CM: It’s so cliche and seems so naive in hindsight, but I wanted to be my own boss and only work on things I cared about. I dreamed of creating a legacy for future generations. This experience has absolutely been the best and worst experience ever! I thought as soon as I turned on my website and let people know I was open for business, potential clients would start flooding my lead forms. For the first year or so, outside of the international bots filling out my web forms, my client pipeline was DRY (think Sahara desert).  

I had to figure out that business development/marketing was just as important, if not more so, as the talent to execute well. As an introvert with an aversion to sales pitches, BD is not my comfort zone and this has been where I’ve needed to spend the most time in order for the business to survive. So, from that perspective, it’s been challenging.  

The power of simple and focused data visualizations

AH: Your America's Schools - Still Separate, Still Unequal data viz peaks at almost 17K views. Why do you think this data story has received so much engagement? 
CM: I was honestly surprised because it wasn’t overly novel or cutting edge in terms of design. I believe it resonated with viewers because it busted a myth and made them think about their own experiences in the context of this data. Many people commented it made them think about how everyone they went to school with looked like them. They hadn’t really consciously processed that until now. It’s a widely held belief that segregation in America ended with Brown v. Board of Education and MLK’s “I Have A Dream” speech. Segregation is a relic of a past we want to forget but, this data viz slaps the reader back to the reality that it’s still alive and well.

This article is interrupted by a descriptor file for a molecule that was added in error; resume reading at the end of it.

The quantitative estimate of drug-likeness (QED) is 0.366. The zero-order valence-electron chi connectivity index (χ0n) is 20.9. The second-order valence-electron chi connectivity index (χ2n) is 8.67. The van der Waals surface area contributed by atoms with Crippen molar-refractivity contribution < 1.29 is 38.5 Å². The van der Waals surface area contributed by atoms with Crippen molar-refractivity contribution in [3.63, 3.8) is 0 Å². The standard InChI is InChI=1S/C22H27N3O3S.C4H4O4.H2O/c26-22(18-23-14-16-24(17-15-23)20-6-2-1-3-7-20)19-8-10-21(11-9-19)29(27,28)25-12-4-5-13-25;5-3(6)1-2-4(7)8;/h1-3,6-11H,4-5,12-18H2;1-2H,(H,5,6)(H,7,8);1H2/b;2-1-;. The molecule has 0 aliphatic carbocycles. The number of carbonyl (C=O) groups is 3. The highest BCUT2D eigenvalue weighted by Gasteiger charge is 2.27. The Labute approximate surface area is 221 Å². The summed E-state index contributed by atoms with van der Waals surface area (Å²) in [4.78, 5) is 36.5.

AH: What was your journey like building this visualization? 

CM: My journey to build this started, like most of my passion project vizzes. I wanted to learn more about something for my own knowledge after seeing something outrageous in the news or timeline. For this one, I think I saw something on the news about a school district being embroiled in controversy because they still had segregated proms. I know based on observation and other data, America is still segregated in every major way from housing, worship, schools, and jobs. So, I went digging for the data and started storyboarding the findings on a few pieces of paper. I wrapped it up with why this matters and recommended where they can potentially direct their advocacy to become agents of change.  

AH: What is your process of “pulling the story” out of data?

CM: I love getting to be a part of building solutions for people that I like for things that I’m actually interested in. I start by focusing on a single thread and then building - brick by brick - eliminating everything but the meat. I also remain open to the possibility that there may not be a story...or at least an interesting one. 

AH: What other data visualization in your gallery did you have a special time putting together?

CM: My data viz on Hate Crimes in the US is also a personal favorite because it was a subject I wanted to become more knowledgeable about plus I think there are a lot of myths that people wear as comfort blankets. For example, my home state of Washington - which people assume is this post-racial utopia is actually a hotbed for hate crimes. I got hyper-focused on it once I shaped my data and ended up skipping my 4th day of skiing at Park City, UT to build this.

AH: You describe your data viz personality as “simple and focused”. How has the approach of making complex things come in simple packages helped with your work and advising clients?